Glencore's Copper Head Steps Down From Congo Unit Amid Probe

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  • Mistakidis and two others resign following internal audit
  • Canadian authorities investigating Katanga Mining’s conduct

The OSC is investigating, among other things, the accuracy of Katanga’s financial reporting, the adequacy of its corporate governance practices and the conduct of some of its directors and officers.

Photographer: Alessandro Della Bella/Bloomberg

Glencore Plc’s head of copper and two other executives stepped down as directors of the trader’s Congolese copper and cobalt unit, Katanga Mining Ltd., after an internal review found "material weaknesses" in financial reporting controls at the operation.

Questions about the "appropriateness" of some of Katanga’s accounting practices arose during an investigation by Canada’s Ontario Securities Commission, the company said. The investigation led to an internal review of the firm’s activities, after which Glencore’s head of copper, Aristotelis Mistakidis, and executives Liam Gallagher and Tim Henderson offered to step down, Katanga Mining said in a statement. Katanga’s Chief Financial Officer Jacques Lubbe also resigned.

Billionaire Mistakidis is one of Glencore’s most senior executives, having overseen the firm’s growth to become the world’s third-biggest copper miner and is a longtime key lieutenant to Chief Executive Officer Ivan Glasenberg. He owns the third-largest stake in Glencore of any executive, behind Glasenberg and head of zinc, Daniel Mate.

The resignations, following a recommendation by Katanga’s independent directors to recompose the board, are the latest in a series of headaches for Glencore in the Democratic Republic of Congo. The Swiss commodity giant was forced to respond to renewed questions this month about its operations in Congo after leaked documents known as the Paradise Papers revealed new information about its historic partnership with controversial Israeli billionaire Dan Gertler.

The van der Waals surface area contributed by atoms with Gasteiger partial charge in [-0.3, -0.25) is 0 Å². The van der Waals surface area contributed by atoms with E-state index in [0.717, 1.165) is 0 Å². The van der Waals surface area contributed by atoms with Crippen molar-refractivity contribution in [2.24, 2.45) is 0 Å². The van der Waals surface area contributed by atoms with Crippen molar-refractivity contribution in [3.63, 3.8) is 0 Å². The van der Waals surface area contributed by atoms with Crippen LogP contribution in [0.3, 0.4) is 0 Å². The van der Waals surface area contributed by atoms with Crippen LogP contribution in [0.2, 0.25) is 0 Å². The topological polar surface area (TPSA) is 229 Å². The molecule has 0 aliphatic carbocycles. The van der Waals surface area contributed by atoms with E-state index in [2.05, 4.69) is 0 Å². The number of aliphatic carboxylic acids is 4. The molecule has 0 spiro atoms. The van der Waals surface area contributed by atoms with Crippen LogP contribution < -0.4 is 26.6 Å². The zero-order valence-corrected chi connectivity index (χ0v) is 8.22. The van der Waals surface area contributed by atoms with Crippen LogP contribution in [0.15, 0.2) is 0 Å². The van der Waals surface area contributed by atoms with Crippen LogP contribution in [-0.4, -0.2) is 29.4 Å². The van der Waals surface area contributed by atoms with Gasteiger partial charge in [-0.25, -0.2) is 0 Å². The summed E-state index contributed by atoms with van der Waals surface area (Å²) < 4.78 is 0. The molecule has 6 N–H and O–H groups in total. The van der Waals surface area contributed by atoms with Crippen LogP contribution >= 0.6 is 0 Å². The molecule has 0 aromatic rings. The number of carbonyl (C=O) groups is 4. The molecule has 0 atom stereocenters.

Read more: Glencore’s role in Paradise Papers: What you need to know

The internal review conducted by Katanga’s independent directors and external advisers found that the company had among other things overstated copper output in 2014 by about 7,900 metric tons and failed to disclose additional compensation paid to named executive officers. In some cases, senior management and executive directors were responsible for "overriding the company’s control processes," it said in a statement.

Katanga Directors

Glencore has nominated three new directors to the Katanga board, including the group’s CFO Steven Kalmin. It will also strengthen controls across its copper department to enhance its financial, corporate governance and control processes, Glencore said in a statement.

The OSC is investigating, among other things, the accuracy of Katanga’s financial reporting, the adequacy of its corporate governance practices and the conduct of some of its directors and officers, Katanga said. It’s also reviewing the compliance of its disclosures with international bribery, government payment and anti-corruption laws, it said.

Previous Questions

Katanga’s disclosure of government-related payments has been questioned before. In March, a London-based advocacy group, Global Witness, said more than $100 million in bonus and royalty payments originally due to state-owned Gecamines were instead paid to a firm controlled by Gertler and that the payments were not clearly described in Katanga’s reporting. In filings between 2013 and 2015, Katanga either said the payments went to Gecamines or didn’t specify the recipients.

Glencore said at the time that it made the payments to Gertler’s Africa Horizons Investments Ltd. at Gecamines’s request, and had complied with all Canadian disclosure obligations.

Glencore owns about 86 percent of Toronto-listed Katanga Mining. It began investing in the business a decade ago through the merger of Katanga and London-listed Nikanor Plc, in which Gertler also held shares. Gertler was a shareholder in Katanga until February, when he sold his 10 percent stake to Glencore for $38 million. The sale was part of an almost $1 billion dollar deal, through which Glencore ended its decade-long partnership with Gertler in Congo.

Katanga will be one of Glencore’s biggest mines when it restarts production. It suspended mining in 2015 to invest in new processing facilities, but will produce as much as 300,000 tons of copper and 20,000 tons of cobalt a year from the unit by 2019.

Peter Grauer, the chairman of Bloomberg LP, is a senior independent non-executive director at Glencore.

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